then used to fertilize the soils of the agricultural farms.
We participated in the autumn Aki Matsuri Festival, and were privileged to help carry the "Taru Mikoshi" a portable shrine dedicated to Japan's famous sake.
We enjoyed a lovely lunch at the brewery where a tasty Japanese beer is brewed.
A Soya Sauce factory, touted to be the largest in Japan is in Towada City, City. Our
tour showed to us how many stages were involved in the production. The modern
factory, complete with robotics produced cases of the flavorful Soya Sauce.
A large Tofu factory is located on the edge of Towada City City, we did not tour the
factory, however we were told that the tofu from this factory is of excellent
quality and in demand throughout Japan.
The elementary and high schools we visited appeared much different than
what we would expect in Lethbridge, children wearing uniforms and what
evidence we saw, the children were very disciplined and respectful in all
regards. We found it interesting that the students were served hot meals
consisting of soup, sandwich, milk and a dessert, everyone in the school
including the teachers received the exact same meal.
The social activities and "fun" that we took part in was just terrific. We
laughed and had many interesting experiences. We were invited to a forum
that we had believed would be a rather casual event, however when we
arrived at the University lecture theater, there were over 200 in attendance,
there were two official translators, and everyone wore the wireless ear phones
so that they were able to get the translations in their respective language!
In attendance was the key note speaker, Mrs. Jean Maeda, from the Canadian
Embassy in Tokyo, Japan. She spoke on the importance and significance of
twinning relations. Mayor Bob Tarleck as well gave a very informative speech
that fell within the lines of international relations and our visit to Towada City City,
Mayor Tarleck keyed on the similarities between our two cities, Lethbridge and
Towada City. He highlighted that like Towada City, Lethbridge is experiencing similar
challenges, for example the "hollowing out" of the down town core to the malls.
I also had an opportunity to speak, and I explained our twinning relations and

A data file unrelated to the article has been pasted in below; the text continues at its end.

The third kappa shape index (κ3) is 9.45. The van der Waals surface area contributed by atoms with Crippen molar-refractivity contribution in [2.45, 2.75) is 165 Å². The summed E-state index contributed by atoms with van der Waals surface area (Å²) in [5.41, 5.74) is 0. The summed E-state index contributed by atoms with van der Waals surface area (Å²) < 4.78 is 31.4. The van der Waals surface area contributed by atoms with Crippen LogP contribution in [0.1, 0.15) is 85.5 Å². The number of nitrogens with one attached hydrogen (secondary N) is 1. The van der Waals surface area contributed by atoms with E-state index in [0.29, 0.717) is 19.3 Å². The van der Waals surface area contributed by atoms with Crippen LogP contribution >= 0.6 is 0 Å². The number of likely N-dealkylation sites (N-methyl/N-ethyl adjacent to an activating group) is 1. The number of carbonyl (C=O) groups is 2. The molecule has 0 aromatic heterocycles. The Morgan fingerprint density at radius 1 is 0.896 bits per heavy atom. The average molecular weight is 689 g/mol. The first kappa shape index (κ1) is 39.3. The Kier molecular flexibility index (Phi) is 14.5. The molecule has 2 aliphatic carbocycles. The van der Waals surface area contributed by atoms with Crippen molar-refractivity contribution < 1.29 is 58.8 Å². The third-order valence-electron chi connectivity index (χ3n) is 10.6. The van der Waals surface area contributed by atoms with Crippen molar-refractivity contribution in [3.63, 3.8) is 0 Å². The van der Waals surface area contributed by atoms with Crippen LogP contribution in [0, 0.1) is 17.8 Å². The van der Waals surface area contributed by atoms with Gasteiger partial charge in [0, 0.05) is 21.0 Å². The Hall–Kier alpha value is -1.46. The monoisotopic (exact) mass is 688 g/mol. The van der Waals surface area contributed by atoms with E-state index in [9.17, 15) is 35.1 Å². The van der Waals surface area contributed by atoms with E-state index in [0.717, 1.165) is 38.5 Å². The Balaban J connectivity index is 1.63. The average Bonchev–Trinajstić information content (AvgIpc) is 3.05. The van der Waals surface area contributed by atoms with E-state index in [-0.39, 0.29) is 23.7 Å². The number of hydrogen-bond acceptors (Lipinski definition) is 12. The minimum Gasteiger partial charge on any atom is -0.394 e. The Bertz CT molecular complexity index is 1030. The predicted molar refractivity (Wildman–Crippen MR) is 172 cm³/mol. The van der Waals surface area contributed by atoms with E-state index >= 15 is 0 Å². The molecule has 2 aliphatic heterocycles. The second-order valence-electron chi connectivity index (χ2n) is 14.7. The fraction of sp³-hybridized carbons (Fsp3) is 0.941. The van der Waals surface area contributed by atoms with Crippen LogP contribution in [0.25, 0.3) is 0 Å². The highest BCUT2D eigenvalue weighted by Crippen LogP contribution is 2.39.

the cultural and social benefits of such relations. After the forum, there was
a reception held at which time, Carol Kensley made a presentation to Ms.
Yasuko Murayama, an art piece of a Native in ceremonial head dress.
At this reception, we presented the Mayor of Towada City, Dr. Kawamua and
the President of the Towada City Association for International Relations with
an official agreement acknowledging the Twinning Relations between the Lethbridge Twinning Society and the Towada City Association for International
Relations. It was a wonderful moment.
We came home with a very deep appreciation for the people of Towada City City.
Our understanding and overall knowledge of Towada City City and the residents
was so much enriched even in this short visit.
Carol and I as representatives of our Society truly encourage you to take the
opportunity for yourself to go and visit Towada City City! We have been invited
to send a delegation in September of 2003! The delegation will consist of
sixteen. If you are interested, please contact Carol for details, we believe the
visit will be around the second week of September and will be an opportunity
to enjoy the Aki Matsuri Festival! The Visit will also provide a visit of Tokyo
and perhaps other regions of Japan! Please decide early to join with us in
this delegation, we will offer availability on a first come first served basis!
Our Society Director to Towada City City, Japan, Carol Kensley will welcome your questions
and will be happy to provide you with details on the proposed visitation to Towada City
City, Japan in 2003. You may contact Carol via e-mail at: Towada City37@hotmail.com
or by telephone: 329-1469